I won’t use any of the clichés to describe his hands, his fingers—
such as sculpted or tapered or birdlike—but I will say that
they looked capable of tearing hard fruit in half,
of splitting bread for a crowd,
I will say that his fingers were defined as if manufactured and certain,
the nails short and clean,
muscles appeared on the left hand where I assumed no muscles could form,
I can say that the color on his hands was uniform and calming as if it, too,
the color of creamy Creole coffee,
was pertinent to his playing.
You can find pictures and pictures of his smile flashing his teeth and see them,
bold and square and shining back at the camera.
You can close your eyes and hear his goofy laugh.
I don’t have to describe his smile.
“It worked itself out in my head when I was on the toilet.”
The rhythm of this sentence started slow and sped up.
Everything about him, musical, musical, musical.
Who meets at bus stops in Wisconsin?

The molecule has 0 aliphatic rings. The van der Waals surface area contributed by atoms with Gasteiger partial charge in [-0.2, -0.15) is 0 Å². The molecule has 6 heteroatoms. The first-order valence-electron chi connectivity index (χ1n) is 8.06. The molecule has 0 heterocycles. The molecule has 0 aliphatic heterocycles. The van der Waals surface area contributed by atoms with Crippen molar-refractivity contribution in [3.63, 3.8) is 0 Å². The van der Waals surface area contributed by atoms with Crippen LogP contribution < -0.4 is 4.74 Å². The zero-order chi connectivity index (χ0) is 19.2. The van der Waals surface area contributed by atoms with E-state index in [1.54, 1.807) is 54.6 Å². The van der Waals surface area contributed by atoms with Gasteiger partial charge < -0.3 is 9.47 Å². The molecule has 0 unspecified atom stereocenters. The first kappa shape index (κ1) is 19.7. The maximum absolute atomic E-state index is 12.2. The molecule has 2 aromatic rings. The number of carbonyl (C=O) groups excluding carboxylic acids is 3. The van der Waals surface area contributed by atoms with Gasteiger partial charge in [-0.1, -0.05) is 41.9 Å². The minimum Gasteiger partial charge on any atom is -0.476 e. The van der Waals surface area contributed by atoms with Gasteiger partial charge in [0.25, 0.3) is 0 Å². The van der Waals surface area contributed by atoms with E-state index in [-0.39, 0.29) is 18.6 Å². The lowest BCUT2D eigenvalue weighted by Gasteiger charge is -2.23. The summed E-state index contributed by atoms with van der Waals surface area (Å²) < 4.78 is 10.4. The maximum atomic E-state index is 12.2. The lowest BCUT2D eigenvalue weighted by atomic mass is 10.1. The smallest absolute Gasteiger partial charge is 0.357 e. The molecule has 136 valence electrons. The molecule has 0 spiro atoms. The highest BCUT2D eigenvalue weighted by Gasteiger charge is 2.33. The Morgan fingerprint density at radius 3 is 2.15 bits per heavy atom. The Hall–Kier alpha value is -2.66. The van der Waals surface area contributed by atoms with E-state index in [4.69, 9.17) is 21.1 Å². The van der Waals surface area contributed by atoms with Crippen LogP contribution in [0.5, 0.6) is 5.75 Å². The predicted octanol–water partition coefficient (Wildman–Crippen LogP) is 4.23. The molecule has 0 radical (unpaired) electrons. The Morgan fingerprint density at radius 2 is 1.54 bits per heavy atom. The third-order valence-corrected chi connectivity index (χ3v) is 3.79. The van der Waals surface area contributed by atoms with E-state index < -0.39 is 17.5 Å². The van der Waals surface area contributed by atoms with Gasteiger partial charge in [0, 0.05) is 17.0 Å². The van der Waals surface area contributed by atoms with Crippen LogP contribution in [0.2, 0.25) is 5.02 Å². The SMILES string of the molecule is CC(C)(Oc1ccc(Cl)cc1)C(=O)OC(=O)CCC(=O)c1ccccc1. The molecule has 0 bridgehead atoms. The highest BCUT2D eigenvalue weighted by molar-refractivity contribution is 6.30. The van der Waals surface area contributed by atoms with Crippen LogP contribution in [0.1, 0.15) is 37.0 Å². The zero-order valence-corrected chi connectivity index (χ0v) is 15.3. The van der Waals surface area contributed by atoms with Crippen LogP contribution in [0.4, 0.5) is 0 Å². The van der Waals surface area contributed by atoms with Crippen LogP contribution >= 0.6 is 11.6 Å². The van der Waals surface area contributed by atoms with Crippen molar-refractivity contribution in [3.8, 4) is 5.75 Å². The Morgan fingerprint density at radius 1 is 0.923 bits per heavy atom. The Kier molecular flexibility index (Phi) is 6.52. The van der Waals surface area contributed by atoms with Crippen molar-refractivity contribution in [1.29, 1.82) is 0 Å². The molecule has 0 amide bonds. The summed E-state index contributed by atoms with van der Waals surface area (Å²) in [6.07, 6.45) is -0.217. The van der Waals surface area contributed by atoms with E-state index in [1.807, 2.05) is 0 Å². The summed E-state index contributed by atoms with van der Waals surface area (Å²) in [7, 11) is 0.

He said, “I dig The Beatles, too. People don’t know what me and Paul have.”
Who meets in bus stops in Wisconsin?
We do. That is how we met.
DeMisty D. Bellinger teaches creative writing at Fitchburg State University in Massachusetts. She has an MFA in creative writing from Southampton College and a PhD in English from the University of Nebraska–Lincoln. Her fiction and poetry have appeared in many places, most recently in Necessary Fiction and Forklift, Ohio. In June of 2015, she was a full fellow at Vermont Studio Center.
This is very lovely. I find Jimi Hendrix sublimely beautiful. And you really capture his beauty here. Thank you.